Everyone says Velaram Gogra, a tribal and an Independent candidate fighting the assembly elections for the third time, is an honest man. But they won’t vote for him. Gogra, an MA, LLB, still doesn’t get it. He has hopes of mainstream acceptance.
With rapid social fragmentation within the tribal bloc (Bhils, Meenas, Garasias and Bagrias lobby for power in Rajasthan), the criterion for potential candidates is winnability, not educational qualifications. “I wanted to fight on a Congress ticket but they didn’t give it to me. Both the Congress and the BJP want a person who can finger-stamp, not sign.”
The BJP’s Sushila Bhil and Congressman Lal Shankhar Kathiar, both high school dropouts, are in the fray with him. They have
more to give. Sushila’s party is wooing the women with saris and goats and the Congress is doing the same.
All that Gogra has to offer is an idea. Since March 2008, he has been trying to register his Jambukhand Party, a pan-Indian tribal party with 300 members. “Like the Jharkhand tribals, we will raise our own issues. We demand partnership in small enterprises, waterbank planning, an Eklavya University.”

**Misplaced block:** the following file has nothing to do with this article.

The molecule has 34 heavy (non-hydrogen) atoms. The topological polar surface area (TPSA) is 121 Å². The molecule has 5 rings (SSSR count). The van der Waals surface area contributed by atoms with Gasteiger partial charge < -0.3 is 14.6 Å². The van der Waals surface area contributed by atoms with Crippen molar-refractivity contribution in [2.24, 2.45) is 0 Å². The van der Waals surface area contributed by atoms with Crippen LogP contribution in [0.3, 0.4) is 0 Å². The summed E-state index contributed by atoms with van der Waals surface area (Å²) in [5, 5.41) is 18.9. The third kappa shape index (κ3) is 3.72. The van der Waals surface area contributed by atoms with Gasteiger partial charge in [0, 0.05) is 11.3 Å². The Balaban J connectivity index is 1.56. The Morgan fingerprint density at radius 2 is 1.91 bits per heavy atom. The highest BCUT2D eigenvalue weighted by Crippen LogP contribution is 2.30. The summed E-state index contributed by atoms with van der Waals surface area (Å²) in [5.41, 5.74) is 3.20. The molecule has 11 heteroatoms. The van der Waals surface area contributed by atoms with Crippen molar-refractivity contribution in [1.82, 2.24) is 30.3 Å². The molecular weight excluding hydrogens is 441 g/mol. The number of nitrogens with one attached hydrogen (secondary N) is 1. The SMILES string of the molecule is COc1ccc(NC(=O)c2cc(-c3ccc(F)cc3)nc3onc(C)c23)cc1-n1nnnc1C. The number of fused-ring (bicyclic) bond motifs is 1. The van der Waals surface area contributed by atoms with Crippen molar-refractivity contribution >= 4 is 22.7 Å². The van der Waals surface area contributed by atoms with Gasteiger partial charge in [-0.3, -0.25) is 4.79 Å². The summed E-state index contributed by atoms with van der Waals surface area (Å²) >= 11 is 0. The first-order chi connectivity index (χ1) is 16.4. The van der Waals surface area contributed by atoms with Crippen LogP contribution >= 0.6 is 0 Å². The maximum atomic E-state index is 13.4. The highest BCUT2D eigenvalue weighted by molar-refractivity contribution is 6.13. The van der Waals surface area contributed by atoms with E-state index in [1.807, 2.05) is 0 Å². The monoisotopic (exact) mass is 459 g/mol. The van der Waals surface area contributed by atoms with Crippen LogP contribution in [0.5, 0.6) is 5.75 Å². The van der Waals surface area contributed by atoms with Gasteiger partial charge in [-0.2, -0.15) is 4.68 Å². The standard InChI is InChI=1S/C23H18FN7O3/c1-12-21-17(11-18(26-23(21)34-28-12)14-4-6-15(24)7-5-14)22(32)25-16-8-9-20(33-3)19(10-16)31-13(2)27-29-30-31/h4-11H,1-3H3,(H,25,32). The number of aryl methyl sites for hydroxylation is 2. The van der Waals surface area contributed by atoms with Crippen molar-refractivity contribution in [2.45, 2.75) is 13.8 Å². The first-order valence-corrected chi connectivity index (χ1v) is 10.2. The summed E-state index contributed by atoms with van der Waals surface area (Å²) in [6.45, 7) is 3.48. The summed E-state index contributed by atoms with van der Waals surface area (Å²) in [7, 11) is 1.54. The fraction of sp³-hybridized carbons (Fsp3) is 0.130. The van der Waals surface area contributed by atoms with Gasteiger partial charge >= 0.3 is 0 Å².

Most independent tribal movements get co-opted, said sociologist Naresh Bhargav. “Those who win on BJP or Congress tickets forget about tribal issues after winning, and toe the line from Jaipur,” he said.
“There is no one to tell the tribal that the NREGA (National Rural Employment Guarantee Act) is the Congress’s brainchild,” said Prof. Sanjay Lodha.
The ‘real’ change in tribal electoral behaviour, claimed former Sarpanch Parmanand Mehta, began with the 1992 Panchayati Raj reservations.
Bheerji Meena, the nephew of Sarpanch Rodi Lal, a Congressman-turned-BJP adivasi, confirmed this trend. His wife votes Congress. His uncle has switched sides. “He agreed to be the Rajputs’ man,” he said. Why? The answer is fairly simple. Goats.